TOPEKA — A 40-year comparison study of rural water wells in the Great Bend Prairie Aquifer exposed substantial escalation in nitrate levels and produced a recommendation from researchers that private well owners annually test their water quality, officials said Tuesday.
Concentration of nitrates in wells of the Great Bend Prairie Aquifer, which is part of the High Plains Aquifer, appear large relative to concentrations measured in a national study by the U.S. Geological Survey, said Matthew Kirk, associate professor of geology at Kansas State University.
Research led by Kansas State revealed nitrate levels in shallow wells of the Great Bent Prairie Aquifer to be above standards of the U.S. Environment Protection Agency for drinking water. High nitrate levels in drinking water can cause human and livestock health issues by interfering with transport of oxygen by blood and potentially raising the risk of cancer.
"The Great Bend Prairie Aquifer is very vulnerable to contamination, and if rural well owners don't know there is a problem, they obviously can't do anything about it," Kirk said. "Municipalities are required to test and provide safe drinking water for city residents, but private rural well owners should take responsibility to test their wells at least every year."
Conditions in the High Plains Aquifer were the focus of a comparison study of rural water published in Hydrogeology Journal. Kirk and geology graduate student Allie Richard Lane published the study along with Donald Whittemore, of the Kansas Geological Survey; geologist Randy Stotler, of the University of Kansas; and John Hildebrand and Orrin Feril, both with Big Bend Groundwater Management District No. 5.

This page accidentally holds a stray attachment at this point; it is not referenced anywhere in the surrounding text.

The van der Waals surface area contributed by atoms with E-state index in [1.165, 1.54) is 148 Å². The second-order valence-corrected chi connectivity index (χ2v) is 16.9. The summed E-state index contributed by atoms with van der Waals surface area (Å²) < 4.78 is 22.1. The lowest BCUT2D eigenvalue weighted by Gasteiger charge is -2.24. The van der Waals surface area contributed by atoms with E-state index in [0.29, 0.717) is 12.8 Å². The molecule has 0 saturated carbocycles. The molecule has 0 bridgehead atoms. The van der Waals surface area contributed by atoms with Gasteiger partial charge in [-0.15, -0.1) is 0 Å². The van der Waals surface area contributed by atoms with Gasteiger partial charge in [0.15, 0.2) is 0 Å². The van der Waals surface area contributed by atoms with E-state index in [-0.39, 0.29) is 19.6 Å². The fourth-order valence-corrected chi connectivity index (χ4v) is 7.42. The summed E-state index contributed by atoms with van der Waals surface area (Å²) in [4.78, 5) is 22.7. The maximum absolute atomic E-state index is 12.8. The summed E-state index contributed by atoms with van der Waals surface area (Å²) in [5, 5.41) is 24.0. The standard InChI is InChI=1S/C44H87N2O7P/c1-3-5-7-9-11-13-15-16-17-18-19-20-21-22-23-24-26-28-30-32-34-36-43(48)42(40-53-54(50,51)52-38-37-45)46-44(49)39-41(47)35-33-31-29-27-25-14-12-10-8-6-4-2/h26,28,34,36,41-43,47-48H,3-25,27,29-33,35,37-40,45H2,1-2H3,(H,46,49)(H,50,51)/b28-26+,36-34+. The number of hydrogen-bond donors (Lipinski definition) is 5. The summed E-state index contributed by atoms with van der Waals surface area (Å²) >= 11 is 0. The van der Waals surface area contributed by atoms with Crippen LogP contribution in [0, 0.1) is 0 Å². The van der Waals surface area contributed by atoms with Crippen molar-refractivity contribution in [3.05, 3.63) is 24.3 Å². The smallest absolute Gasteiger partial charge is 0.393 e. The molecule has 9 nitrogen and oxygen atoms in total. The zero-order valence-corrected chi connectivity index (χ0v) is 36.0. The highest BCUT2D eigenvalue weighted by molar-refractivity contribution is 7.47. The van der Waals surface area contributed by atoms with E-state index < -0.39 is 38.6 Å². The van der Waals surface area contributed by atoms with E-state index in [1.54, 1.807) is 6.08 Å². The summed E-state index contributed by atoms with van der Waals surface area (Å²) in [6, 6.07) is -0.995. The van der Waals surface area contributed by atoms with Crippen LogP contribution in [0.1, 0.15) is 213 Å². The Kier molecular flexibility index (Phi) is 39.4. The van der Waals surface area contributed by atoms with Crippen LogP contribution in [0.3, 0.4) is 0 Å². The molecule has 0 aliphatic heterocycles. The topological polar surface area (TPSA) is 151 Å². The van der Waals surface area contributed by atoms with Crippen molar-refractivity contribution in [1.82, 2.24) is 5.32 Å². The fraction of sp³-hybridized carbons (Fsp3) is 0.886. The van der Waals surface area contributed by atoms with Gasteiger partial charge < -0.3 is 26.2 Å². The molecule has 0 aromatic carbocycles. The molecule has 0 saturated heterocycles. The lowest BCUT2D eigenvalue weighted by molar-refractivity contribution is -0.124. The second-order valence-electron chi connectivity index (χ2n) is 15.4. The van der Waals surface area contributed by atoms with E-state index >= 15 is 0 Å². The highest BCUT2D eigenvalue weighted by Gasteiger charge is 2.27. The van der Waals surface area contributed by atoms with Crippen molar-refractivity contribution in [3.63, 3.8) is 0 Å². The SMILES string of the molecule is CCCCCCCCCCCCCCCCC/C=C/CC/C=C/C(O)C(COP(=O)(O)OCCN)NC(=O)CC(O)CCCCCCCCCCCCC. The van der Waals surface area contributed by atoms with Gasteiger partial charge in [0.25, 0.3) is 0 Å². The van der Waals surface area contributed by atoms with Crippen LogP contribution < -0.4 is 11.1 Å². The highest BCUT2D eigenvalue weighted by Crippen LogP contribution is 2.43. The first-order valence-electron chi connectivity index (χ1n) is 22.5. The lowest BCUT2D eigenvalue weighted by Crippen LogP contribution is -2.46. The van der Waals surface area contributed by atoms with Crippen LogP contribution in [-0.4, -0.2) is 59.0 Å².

Lane, who now works at the Kansas Department of Health and Environment, said kits costing about $40 could be purchased online to test water for nitrate, bacteria, pesticides, lead, copper, iron and for hardness.
"Those kits are good to use for basic readings and if anything is concerning, then residents can send a sample to a lab for further testing," Lane said.
Researchers compared water chemistry of new samples with measurements at the same sites from the 1970s. Twenty of 21 wells had increased nitrate levels compared to the 1970s samples. Seven wells exceeded EPA standards for drinking water. In the 1970s study, only one well surpassed the current EPA standard.
According to the study, wells with the highest contamination were in fields used for crop production. The chemical signature of samples showed nitrate in the aquifer was from fertilizer.
"Other parts of the High Plains Aquifer are most likely going to see changes too, but it's just taking it longer to show up because of transport time between the surface and the water table," Kirk said.